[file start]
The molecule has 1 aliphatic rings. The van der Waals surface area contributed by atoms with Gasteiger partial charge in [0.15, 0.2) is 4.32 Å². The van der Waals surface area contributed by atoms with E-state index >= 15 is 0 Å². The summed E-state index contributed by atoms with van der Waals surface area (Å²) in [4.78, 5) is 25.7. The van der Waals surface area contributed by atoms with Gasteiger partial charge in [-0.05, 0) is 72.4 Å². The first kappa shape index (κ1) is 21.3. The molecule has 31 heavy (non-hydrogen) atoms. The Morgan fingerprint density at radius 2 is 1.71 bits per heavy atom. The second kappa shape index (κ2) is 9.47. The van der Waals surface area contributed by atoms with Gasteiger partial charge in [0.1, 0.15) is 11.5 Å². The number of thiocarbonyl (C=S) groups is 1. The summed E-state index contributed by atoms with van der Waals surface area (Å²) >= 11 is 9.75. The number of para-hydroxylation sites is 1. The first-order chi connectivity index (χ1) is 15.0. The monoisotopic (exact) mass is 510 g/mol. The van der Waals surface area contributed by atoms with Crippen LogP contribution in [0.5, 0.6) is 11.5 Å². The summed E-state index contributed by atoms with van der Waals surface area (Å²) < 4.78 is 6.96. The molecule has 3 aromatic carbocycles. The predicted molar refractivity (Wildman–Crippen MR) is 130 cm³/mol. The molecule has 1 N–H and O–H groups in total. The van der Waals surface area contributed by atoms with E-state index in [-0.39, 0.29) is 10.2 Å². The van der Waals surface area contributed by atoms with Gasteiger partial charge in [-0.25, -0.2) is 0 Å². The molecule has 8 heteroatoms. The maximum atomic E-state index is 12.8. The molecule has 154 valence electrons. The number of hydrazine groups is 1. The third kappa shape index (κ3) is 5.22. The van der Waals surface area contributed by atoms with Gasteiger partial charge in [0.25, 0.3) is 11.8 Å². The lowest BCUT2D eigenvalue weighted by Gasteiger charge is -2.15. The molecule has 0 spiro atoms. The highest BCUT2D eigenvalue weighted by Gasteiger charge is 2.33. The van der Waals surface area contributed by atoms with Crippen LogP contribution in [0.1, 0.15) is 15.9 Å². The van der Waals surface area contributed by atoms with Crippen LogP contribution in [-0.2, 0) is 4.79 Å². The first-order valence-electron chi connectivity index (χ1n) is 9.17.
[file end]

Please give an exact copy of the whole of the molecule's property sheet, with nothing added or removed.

The molecule has 1 aliphatic rings. The van der Waals surface area contributed by atoms with Gasteiger partial charge in [0.15, 0.2) is 4.32 Å². The van der Waals surface area contributed by atoms with E-state index >= 15 is 0 Å². The summed E-state index contributed by atoms with van der Waals surface area (Å²) in [4.78, 5) is 25.7. The van der Waals surface area contributed by atoms with Gasteiger partial charge in [-0.05, 0) is 72.4 Å². The first kappa shape index (κ1) is 21.3. The molecule has 31 heavy (non-hydrogen) atoms. The Morgan fingerprint density at radius 2 is 1.71 bits per heavy atom. The second kappa shape index (κ2) is 9.47. The van der Waals surface area contributed by atoms with Gasteiger partial charge in [0.1, 0.15) is 11.5 Å². The number of thiocarbonyl (C=S) groups is 1. The summed E-state index contributed by atoms with van der Waals surface area (Å²) >= 11 is 9.75. The number of para-hydroxylation sites is 1. The first-order chi connectivity index (χ1) is 15.0. The monoisotopic (exact) mass is 510 g/mol. The van der Waals surface area contributed by atoms with Crippen LogP contribution in [0.5, 0.6) is 11.5 Å². The summed E-state index contributed by atoms with van der Waals surface area (Å²) < 4.78 is 6.96. The molecule has 3 aromatic carbocycles. The predicted molar refractivity (Wildman–Crippen MR) is 130 cm³/mol. The molecule has 1 N–H and O–H groups in total. The van der Waals surface area contributed by atoms with E-state index in [-0.39, 0.29) is 10.2 Å². The van der Waals surface area contributed by atoms with Gasteiger partial charge in [-0.25, -0.2) is 0 Å². The molecule has 8 heteroatoms. The maximum atomic E-state index is 12.8. The molecule has 154 valence electrons. The number of hydrazine groups is 1. The third kappa shape index (κ3) is 5.22. The van der Waals surface area contributed by atoms with Gasteiger partial charge in [0.25, 0.3) is 11.8 Å². The lowest BCUT2D eigenvalue weighted by Gasteiger charge is -2.15. The molecule has 0 spiro atoms. The highest BCUT2D eigenvalue weighted by Gasteiger charge is 2.33. The van der Waals surface area contributed by atoms with Crippen LogP contribution in [0.1, 0.15) is 15.9 Å². The van der Waals surface area contributed by atoms with Crippen LogP contribution in [-0.2, 0) is 4.79 Å². The first-order valence-electron chi connectivity index (χ1n) is 9.17.